New Year's Eve celebrations are a paradox.
It's deeply counter intuitive to try to take
advantage of a new year as an opportunity
for a new start by indulging the night before
in behavior which insures your new start
starts with a hangover guaranteed to rob you
of the initiative needed for change.
The problem is that the new year comes in
the midst of winter. Balanced against our
desire for a fresh start lies the role the
holidays play in getting us through the winter.
The winter is the toughest part of the year
for an animal such as a human being. There
is too little light. The sun falls early, often
pulling our spirits down too. The cold
numbs our capacity for sensual enjoyment,
and our physical natures can't forget that
which - given modern heating systems - we
intellectually forget: against the cold,
survival is a struggle.
But before the holidays, winter is enlivened
by the prospect of their coming. Magic's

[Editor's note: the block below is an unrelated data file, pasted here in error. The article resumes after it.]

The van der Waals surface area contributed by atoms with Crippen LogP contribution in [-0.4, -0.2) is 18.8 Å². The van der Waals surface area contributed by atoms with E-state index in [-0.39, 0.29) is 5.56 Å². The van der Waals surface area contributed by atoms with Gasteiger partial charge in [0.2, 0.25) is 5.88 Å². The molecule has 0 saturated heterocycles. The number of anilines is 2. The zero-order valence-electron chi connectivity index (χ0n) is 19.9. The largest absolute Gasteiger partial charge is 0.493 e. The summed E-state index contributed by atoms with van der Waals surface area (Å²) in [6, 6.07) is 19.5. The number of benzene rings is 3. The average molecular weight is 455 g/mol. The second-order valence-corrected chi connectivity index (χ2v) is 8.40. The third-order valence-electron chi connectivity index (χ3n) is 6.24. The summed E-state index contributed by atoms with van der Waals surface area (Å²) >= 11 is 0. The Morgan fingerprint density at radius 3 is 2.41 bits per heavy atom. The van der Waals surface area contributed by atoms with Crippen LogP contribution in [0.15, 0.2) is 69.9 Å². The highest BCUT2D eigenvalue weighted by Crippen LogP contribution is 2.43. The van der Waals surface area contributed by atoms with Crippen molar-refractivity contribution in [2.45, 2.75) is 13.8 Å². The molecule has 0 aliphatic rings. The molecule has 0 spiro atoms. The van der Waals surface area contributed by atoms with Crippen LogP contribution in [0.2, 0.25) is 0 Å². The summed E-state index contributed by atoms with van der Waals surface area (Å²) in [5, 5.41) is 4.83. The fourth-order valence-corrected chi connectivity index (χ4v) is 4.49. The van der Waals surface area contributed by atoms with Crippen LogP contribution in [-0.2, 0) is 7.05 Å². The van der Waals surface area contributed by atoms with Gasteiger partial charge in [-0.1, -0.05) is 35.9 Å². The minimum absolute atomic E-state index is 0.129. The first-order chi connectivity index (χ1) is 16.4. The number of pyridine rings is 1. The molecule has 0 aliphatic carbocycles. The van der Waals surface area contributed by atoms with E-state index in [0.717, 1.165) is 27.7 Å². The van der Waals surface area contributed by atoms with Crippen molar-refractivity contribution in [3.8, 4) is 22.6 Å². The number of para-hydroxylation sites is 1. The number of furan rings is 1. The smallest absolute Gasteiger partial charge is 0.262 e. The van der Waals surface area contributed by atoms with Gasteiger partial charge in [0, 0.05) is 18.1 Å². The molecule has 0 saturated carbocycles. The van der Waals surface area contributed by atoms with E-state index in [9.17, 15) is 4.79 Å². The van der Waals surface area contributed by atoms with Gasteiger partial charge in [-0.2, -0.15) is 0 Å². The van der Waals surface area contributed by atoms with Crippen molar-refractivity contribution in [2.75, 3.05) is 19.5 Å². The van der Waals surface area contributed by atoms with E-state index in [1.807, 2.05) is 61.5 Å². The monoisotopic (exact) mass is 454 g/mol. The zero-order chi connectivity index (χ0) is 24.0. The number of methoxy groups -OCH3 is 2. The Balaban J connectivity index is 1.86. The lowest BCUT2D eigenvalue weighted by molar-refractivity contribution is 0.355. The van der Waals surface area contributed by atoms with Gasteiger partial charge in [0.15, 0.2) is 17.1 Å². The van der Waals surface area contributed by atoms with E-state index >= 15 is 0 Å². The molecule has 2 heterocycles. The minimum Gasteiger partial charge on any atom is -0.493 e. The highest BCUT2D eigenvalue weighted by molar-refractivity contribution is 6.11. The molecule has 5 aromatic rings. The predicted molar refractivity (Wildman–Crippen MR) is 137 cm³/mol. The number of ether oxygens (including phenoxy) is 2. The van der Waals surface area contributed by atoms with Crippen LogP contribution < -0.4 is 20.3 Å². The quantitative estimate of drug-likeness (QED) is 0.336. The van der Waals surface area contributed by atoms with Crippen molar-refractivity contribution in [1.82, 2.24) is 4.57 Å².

in the air. Snow's romantic when tied
to Christmas. People brave the cold to
keep wearing clothing with a bit of
erotic charm; holiday lights enchant the
darkness; and the coming celebrations
generally enliven the growing gloom of the
After the holidays, winter's long and dreary.
It must just be gotten through until Spring
returns, mixing memory with desire to bring
us the cruel joys of April.
The passing of the holidays can be very
depressing indeed, and so
Excess is the whole point of New Year's Eve.
Yes, excess! Its purpose is to give us too much
of the holidays, and so cut the pain of watching
them disappear with the old year into the great
vanished with nothing to look forward to but
two or three more dreary months of winter.
Yes, New Year's Eve is at war with New Years.
So use the contradiction to fit your own needs.
If you want a new start, get to bed early and
rise and shine and go for a bracing swim at
dawn on New Year's Day. Make your new
start. If you're sad to see the holidays go,
party until you can barely lift your painful
head from its hung over pillow and say with
someone or the other from Shakespeare:
"If all the year were sporting holidays,
To play would be as tedious as to work."